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Terpenes are everywhere in nature.
Terpenes are the primary compounds found in essential oils, and they are commonly found in medicinal plants and flowers.
For example, cedar and pine trees contain relatively high amounts of terpenes in comparison to other sources.
Terpenes play an important role in various industries, including cologne/perfume making, medicine, candle making, aromatherapy, and elsewhere.
Terpenes can either be made synthetically, or they can be derived from naturally occurring sources. The latter can give resultant products a more unique smell or profile.
Terpenes are a critical component of many industries.
One industry that relies heavily on plant terpenes to flavor products is beer. Beer, as you know, is flavored by hops. The quality of the hops used (and the ultimate flavor quality of the finished product) will depend on the terpene ratios found within the hops themselves.
The quality and ratio of terpenes in hops will give different types of beer a unique character and taste, creating a signature flavor and smell for each beer. Wherever flavor, smell, and taste converge in a commercial industry, terpenes are likely to be found.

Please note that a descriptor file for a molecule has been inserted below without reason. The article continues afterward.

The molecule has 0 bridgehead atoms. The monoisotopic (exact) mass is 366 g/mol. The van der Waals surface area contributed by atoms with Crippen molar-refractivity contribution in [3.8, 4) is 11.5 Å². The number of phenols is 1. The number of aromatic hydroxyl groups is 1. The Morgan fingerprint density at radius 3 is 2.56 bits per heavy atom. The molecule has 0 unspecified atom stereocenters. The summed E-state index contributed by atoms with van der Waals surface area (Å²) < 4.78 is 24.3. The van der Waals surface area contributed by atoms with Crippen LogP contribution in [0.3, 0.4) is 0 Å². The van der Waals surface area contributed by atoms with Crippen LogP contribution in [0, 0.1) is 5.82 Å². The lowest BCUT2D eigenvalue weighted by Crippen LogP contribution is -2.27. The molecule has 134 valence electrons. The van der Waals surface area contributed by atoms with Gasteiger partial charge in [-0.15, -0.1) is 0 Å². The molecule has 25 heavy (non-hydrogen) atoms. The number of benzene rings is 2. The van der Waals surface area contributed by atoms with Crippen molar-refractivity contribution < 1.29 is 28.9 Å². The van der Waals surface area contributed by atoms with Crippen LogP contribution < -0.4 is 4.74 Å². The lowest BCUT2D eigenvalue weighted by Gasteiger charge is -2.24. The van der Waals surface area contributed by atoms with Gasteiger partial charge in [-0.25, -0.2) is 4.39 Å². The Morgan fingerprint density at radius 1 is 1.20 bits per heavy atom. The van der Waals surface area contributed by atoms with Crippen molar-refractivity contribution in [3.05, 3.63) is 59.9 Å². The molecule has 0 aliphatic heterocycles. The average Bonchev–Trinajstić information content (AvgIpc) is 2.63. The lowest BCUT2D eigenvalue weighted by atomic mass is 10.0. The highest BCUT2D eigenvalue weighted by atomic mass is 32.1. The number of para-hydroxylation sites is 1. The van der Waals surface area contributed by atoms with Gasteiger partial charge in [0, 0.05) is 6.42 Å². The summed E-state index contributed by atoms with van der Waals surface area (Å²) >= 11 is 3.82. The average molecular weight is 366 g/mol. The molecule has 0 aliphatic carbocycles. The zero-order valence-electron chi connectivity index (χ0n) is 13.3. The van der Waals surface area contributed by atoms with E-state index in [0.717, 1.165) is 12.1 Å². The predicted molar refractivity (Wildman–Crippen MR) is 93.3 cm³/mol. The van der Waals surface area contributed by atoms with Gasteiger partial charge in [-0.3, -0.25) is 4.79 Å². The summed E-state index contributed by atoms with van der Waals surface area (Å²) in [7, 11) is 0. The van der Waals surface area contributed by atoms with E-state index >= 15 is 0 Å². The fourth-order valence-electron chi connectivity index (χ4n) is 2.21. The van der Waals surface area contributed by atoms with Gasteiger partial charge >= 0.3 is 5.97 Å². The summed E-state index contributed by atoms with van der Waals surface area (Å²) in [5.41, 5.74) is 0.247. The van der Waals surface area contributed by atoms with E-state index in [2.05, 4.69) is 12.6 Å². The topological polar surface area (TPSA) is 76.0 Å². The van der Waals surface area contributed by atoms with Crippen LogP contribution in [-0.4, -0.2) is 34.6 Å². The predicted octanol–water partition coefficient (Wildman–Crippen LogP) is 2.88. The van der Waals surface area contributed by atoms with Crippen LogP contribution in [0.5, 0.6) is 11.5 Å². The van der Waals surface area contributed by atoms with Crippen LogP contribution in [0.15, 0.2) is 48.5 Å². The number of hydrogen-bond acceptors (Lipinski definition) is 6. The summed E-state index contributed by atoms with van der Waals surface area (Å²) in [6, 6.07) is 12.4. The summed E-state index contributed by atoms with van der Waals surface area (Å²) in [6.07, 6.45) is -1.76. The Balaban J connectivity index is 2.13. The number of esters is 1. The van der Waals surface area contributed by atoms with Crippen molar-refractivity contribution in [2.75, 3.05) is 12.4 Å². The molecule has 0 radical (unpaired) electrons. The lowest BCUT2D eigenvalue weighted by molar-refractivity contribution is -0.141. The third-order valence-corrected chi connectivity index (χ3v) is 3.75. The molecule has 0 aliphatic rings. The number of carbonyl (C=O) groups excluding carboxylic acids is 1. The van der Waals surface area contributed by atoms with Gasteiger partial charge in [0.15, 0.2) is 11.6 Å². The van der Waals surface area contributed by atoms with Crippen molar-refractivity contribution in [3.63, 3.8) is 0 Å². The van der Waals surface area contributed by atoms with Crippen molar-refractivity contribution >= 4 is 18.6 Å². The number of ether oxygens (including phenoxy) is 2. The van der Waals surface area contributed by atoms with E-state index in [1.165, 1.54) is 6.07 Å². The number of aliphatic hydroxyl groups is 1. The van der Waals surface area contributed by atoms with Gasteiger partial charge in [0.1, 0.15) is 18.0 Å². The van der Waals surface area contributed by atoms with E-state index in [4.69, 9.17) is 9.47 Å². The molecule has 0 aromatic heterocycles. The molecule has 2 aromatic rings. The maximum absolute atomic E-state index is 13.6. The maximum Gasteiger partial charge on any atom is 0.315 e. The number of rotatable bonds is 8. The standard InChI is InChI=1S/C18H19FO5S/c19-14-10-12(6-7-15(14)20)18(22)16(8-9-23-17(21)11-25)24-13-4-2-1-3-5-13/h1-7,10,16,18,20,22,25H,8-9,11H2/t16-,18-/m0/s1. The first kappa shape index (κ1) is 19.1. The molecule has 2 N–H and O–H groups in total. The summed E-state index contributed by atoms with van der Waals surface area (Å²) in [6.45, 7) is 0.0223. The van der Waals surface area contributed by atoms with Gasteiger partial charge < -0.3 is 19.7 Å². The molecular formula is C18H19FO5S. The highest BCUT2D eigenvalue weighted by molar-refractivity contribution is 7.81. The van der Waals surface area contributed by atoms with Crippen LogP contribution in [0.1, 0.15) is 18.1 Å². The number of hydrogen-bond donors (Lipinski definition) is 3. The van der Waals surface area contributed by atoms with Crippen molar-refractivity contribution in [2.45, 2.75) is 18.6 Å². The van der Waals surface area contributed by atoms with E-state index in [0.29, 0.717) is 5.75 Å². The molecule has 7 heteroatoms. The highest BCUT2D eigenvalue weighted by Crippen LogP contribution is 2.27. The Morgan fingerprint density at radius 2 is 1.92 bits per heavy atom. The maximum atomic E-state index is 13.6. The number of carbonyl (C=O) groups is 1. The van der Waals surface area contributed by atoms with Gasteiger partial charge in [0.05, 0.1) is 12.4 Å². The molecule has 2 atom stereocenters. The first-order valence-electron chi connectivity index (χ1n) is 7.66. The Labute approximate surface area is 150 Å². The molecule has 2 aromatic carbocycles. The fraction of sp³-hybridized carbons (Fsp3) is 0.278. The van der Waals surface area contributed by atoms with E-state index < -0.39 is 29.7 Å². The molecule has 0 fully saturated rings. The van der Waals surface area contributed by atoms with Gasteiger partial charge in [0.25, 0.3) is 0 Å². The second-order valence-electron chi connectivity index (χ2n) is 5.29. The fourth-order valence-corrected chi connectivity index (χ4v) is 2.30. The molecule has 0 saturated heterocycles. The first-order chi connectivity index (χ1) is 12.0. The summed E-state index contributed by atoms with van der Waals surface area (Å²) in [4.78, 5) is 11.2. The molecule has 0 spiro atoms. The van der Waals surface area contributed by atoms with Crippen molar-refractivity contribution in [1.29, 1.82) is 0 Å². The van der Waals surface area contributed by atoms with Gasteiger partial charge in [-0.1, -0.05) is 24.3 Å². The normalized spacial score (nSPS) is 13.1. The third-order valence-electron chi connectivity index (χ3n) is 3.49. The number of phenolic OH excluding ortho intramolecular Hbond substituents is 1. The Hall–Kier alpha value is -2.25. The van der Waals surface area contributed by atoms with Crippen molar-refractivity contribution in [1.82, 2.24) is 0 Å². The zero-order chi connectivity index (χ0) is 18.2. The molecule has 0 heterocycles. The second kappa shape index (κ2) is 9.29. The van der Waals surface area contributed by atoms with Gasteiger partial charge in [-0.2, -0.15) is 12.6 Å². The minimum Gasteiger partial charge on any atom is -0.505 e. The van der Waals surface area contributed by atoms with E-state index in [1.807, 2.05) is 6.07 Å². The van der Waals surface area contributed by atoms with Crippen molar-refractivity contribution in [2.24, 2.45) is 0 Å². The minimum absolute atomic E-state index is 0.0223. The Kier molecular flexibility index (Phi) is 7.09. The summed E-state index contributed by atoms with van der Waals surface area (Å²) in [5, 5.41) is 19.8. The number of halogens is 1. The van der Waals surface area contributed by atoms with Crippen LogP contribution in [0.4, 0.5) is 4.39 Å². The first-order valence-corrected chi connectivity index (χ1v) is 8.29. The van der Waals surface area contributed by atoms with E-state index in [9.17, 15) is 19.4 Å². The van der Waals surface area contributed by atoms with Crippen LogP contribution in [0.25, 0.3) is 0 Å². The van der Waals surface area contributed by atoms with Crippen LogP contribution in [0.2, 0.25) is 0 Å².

Terpenes will oxidize if you’re not careful.
Terpenes can oxidize if left alone, so it is best to seal freshly made terpenes in a laboratory storage container. Most terpenes are considered volatile and will evaporate if left in the open.
The volatility of terpenes is what allows them to evaporate in warmer weather, filling the air with the sweet smells that are hallmarks of the season.
Exposure to light and heat can also oxidize terpenes, giving them a nasty smell or flavor. Backfilling your containers with Nitrogen, Argon, or another inert gas can help you prevent unwanted oxidation in your products.
Chemical or natural terpenes?
In the lab, various types of terpenes can be produced via synthesis or biosynthesis. These different types of terpenes will have widely different smells and properties.
Chemical synthesis may prove problematic, however, due to the complexity of the molecule. This means that extraction is often a preferred method over synthesis.
Terpenes are also used heavily by bugs and certain animals as a defense mechanism. Did you know that the distinct smell of skunks comes from a concentrated spray infused with terpenes? This probably won’t matter much for your lab, but it just might help you the next time you watch Jeopardy.